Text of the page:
Color correction and grading for “Skunked” was wrapped up this weekend, thanks to Rob Bessette. This was the second time I was teaming up with Rob (previously we collaborated on “White Elephants”). We met up at Finish, Boston’s post-production house, and spent 3 hours reviewing, discussing, and adjusting the color work on the film. We started off watching the film together, from beginning to end, with Rob jotting down shot numbers as I called out shots I wanted to discuss. In total, we ended up iterating on about 12-15 shots for most of the afternoon.
Rob had done an awesome job with his initial pass. I hadn’t asked for much grading or styling, except for managing focal points with vignettes. The focus of the job was on the correction work. In addition to white balance corrections, and adjusting shadow and highlight levels, the focus of the work was on matching shots and repairing a number of them. Since there had been 3 people taking turns shooting various scenes, there was variation across that needed to be fixed. One scene in particular, which had needed to be filmed unexpectedly, involved a number of underexposed shots which needed a lot of work.
Rob was working on a new DaVinci Resolve package, from Blackmagic Design, using a Linux-based system. I’ve yet to jump over and try my hand at some color work using the free Da Vinci Resolve Lite package, so it was impressive seeing a real pro make his way through the complete, non-Lite package, complete with the $30,000 control surface. I had provided Rob an Apple ProRes 422 export, which he converted over to a DPX format and used Resolve’s Automatic Scene Detection to decompose the movie into its shots for grading.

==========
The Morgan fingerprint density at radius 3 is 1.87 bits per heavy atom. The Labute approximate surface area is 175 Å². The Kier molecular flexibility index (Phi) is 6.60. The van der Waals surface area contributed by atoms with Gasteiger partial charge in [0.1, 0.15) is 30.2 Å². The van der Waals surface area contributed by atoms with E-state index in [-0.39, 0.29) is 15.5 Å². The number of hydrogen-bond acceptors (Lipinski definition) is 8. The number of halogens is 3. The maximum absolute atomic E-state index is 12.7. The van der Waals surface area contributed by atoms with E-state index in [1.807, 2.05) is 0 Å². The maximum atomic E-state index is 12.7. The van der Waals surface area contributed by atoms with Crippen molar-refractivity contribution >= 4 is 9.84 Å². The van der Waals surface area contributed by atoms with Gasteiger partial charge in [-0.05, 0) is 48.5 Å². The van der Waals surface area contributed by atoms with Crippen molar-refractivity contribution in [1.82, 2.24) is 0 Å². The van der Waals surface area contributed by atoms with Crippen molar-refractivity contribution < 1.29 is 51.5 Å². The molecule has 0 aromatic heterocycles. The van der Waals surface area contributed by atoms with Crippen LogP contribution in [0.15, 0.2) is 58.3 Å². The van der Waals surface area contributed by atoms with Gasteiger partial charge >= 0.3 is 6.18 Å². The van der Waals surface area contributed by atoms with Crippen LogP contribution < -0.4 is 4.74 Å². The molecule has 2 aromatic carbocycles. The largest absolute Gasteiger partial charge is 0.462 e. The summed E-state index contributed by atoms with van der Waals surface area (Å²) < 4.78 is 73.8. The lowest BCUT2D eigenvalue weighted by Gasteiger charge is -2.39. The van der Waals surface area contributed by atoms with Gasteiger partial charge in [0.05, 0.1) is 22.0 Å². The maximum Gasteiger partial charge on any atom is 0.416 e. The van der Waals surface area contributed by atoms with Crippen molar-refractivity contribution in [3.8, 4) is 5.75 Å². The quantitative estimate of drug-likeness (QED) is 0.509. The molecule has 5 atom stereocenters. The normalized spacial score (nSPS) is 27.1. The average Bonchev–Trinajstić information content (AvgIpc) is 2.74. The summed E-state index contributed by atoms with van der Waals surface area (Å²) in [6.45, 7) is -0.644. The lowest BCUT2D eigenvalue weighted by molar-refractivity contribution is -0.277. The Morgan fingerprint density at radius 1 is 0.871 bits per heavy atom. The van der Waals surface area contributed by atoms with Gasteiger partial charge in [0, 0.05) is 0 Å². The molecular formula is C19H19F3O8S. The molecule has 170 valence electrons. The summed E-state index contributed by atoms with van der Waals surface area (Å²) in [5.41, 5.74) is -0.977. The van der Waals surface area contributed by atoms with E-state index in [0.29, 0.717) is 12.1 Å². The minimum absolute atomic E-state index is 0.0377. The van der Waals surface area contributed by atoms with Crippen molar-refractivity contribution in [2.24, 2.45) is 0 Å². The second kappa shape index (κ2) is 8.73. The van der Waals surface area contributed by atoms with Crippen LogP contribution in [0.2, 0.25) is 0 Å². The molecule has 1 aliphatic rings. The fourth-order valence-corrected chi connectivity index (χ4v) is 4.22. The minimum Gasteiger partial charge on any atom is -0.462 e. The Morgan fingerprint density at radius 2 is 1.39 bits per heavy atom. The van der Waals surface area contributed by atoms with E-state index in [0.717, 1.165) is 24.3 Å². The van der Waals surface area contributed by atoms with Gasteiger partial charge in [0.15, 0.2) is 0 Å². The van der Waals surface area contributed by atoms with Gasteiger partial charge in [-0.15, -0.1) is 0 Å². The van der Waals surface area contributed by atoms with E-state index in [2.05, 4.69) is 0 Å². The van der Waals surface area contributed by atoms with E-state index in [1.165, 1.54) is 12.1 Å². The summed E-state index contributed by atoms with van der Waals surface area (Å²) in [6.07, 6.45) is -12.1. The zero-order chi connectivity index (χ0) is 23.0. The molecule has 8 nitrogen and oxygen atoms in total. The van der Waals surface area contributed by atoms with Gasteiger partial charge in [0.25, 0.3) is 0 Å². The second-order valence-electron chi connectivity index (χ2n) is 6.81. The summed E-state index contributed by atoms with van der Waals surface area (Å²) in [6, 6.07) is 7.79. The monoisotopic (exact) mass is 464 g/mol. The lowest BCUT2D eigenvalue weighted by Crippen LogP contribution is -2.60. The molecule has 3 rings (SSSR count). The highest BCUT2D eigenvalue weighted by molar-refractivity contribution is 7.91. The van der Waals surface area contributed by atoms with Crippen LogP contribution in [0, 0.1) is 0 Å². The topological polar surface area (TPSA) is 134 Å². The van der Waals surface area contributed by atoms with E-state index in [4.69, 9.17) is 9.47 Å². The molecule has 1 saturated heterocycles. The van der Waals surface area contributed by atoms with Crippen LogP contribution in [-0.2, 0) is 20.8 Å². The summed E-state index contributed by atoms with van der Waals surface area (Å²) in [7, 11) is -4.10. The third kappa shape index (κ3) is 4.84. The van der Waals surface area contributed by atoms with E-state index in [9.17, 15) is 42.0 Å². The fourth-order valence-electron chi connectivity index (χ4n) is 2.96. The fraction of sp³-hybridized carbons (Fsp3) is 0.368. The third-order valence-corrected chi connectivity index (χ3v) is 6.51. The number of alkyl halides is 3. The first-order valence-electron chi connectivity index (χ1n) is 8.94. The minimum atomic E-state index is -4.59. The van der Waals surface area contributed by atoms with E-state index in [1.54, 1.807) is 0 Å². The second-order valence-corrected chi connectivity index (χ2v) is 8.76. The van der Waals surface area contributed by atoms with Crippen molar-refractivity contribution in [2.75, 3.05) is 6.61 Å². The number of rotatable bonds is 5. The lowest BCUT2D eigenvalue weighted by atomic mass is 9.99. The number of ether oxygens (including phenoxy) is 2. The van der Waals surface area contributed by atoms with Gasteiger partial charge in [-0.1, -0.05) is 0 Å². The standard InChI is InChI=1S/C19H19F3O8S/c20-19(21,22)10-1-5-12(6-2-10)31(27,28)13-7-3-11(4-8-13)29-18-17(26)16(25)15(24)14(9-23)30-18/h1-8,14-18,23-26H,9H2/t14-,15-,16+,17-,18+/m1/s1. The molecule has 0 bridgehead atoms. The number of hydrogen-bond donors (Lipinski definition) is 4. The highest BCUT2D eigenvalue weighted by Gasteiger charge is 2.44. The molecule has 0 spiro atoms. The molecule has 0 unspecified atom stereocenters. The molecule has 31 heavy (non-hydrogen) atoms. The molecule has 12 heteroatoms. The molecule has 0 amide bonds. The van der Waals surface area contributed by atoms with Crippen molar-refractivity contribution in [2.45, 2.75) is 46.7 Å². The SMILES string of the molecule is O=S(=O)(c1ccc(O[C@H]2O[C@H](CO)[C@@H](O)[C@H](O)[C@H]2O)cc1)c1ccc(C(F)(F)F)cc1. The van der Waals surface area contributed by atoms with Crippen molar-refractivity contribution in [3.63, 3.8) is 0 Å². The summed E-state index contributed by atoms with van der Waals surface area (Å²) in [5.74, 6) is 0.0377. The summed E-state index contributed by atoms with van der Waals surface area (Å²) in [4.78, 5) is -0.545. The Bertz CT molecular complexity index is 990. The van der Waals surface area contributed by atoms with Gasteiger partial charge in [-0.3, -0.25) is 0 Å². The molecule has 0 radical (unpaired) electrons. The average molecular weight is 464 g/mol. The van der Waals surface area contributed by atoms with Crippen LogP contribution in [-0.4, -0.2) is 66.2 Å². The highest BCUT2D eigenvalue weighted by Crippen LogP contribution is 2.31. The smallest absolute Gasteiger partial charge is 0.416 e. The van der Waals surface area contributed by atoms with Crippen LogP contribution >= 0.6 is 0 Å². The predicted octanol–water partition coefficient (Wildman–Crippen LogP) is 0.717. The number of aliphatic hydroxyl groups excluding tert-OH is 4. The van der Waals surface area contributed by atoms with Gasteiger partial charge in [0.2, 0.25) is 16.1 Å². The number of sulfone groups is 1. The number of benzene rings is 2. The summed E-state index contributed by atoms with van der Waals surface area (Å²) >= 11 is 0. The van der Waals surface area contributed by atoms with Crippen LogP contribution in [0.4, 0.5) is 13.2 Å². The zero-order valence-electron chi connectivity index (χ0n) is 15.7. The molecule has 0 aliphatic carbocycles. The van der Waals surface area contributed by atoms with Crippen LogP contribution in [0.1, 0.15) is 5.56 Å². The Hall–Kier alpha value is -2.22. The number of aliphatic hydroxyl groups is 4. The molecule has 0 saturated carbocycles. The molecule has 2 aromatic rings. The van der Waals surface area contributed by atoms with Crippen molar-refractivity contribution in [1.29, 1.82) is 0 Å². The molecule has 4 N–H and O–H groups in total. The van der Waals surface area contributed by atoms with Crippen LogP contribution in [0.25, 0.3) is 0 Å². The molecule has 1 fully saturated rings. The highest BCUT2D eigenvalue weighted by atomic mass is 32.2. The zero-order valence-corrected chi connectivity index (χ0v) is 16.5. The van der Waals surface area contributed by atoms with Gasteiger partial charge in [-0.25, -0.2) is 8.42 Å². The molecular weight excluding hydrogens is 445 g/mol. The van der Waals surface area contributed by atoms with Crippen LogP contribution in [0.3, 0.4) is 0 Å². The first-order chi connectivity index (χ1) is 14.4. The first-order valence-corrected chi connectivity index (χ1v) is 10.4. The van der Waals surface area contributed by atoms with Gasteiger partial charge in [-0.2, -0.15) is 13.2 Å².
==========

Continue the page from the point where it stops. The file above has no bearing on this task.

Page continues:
It’s amazing how much can be accomplished with these tools. On a couple of shots, Rob was able to use Resolve’s dust and dirt cleaning tools to remove a dead pixel from a series of frames in 2 shots. On a severely underexposed shot, Rob managed to pull enough detail out of it to make it not only visually tolerable, but have it preserve some consistency in the overall sequence. The most impressive move was when I asked Rob to whiten a portion of a cigarette package lying on the floor in the background of a shot. He was able to isolate it pretty deftly using what looked to be Resolve’s PowerCurve free form window with bezier curves. I think even Rob impressed himself with that one.
The final render and export out of Resolve looks great. I’m very excited to see it displayed on the big screen down in NY a little over a week from now. If you’ve got an independent project you’re looking to have color corrected and graded, I recommend you drop Rob Bessette a line. And if you’ve got a big budget production in need of some color work, check out the guys at Finish.